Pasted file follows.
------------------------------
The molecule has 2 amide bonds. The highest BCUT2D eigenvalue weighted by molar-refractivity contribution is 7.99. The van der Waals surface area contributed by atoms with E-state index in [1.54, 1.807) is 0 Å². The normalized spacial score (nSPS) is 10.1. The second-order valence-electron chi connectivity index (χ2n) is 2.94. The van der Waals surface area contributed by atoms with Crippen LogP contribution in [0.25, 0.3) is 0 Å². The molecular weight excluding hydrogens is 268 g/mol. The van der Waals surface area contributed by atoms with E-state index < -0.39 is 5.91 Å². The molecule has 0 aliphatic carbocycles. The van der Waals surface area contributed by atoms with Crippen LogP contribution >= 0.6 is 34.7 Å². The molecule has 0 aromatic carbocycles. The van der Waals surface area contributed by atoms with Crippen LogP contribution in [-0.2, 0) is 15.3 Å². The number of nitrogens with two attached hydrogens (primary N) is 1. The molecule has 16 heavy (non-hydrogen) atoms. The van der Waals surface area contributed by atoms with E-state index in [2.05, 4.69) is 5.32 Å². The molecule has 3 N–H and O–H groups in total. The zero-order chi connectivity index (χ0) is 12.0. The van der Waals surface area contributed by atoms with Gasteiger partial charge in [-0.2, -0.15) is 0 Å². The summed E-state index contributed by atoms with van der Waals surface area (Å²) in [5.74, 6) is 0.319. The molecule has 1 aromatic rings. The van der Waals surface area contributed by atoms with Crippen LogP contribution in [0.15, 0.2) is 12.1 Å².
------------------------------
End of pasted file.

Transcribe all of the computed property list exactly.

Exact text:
The molecule has 2 amide bonds. The highest BCUT2D eigenvalue weighted by molar-refractivity contribution is 7.99. The van der Waals surface area contributed by atoms with E-state index in [1.54, 1.807) is 0 Å². The normalized spacial score (nSPS) is 10.1. The second-order valence-electron chi connectivity index (χ2n) is 2.94. The van der Waals surface area contributed by atoms with Crippen LogP contribution in [0.25, 0.3) is 0 Å². The molecular weight excluding hydrogens is 268 g/mol. The van der Waals surface area contributed by atoms with E-state index < -0.39 is 5.91 Å². The molecule has 0 aliphatic carbocycles. The van der Waals surface area contributed by atoms with Crippen LogP contribution >= 0.6 is 34.7 Å². The molecule has 0 aromatic carbocycles. The van der Waals surface area contributed by atoms with Crippen LogP contribution in [-0.2, 0) is 15.3 Å². The number of nitrogens with two attached hydrogens (primary N) is 1. The molecule has 16 heavy (non-hydrogen) atoms. The van der Waals surface area contributed by atoms with E-state index in [2.05, 4.69) is 5.32 Å². The molecule has 3 N–H and O–H groups in total. The zero-order chi connectivity index (χ0) is 12.0. The van der Waals surface area contributed by atoms with Gasteiger partial charge in [-0.2, -0.15) is 0 Å². The summed E-state index contributed by atoms with van der Waals surface area (Å²) in [5.74, 6) is 0.319. The molecule has 1 aromatic rings. The van der Waals surface area contributed by atoms with Crippen LogP contribution in [0.15, 0.2) is 12.1 Å².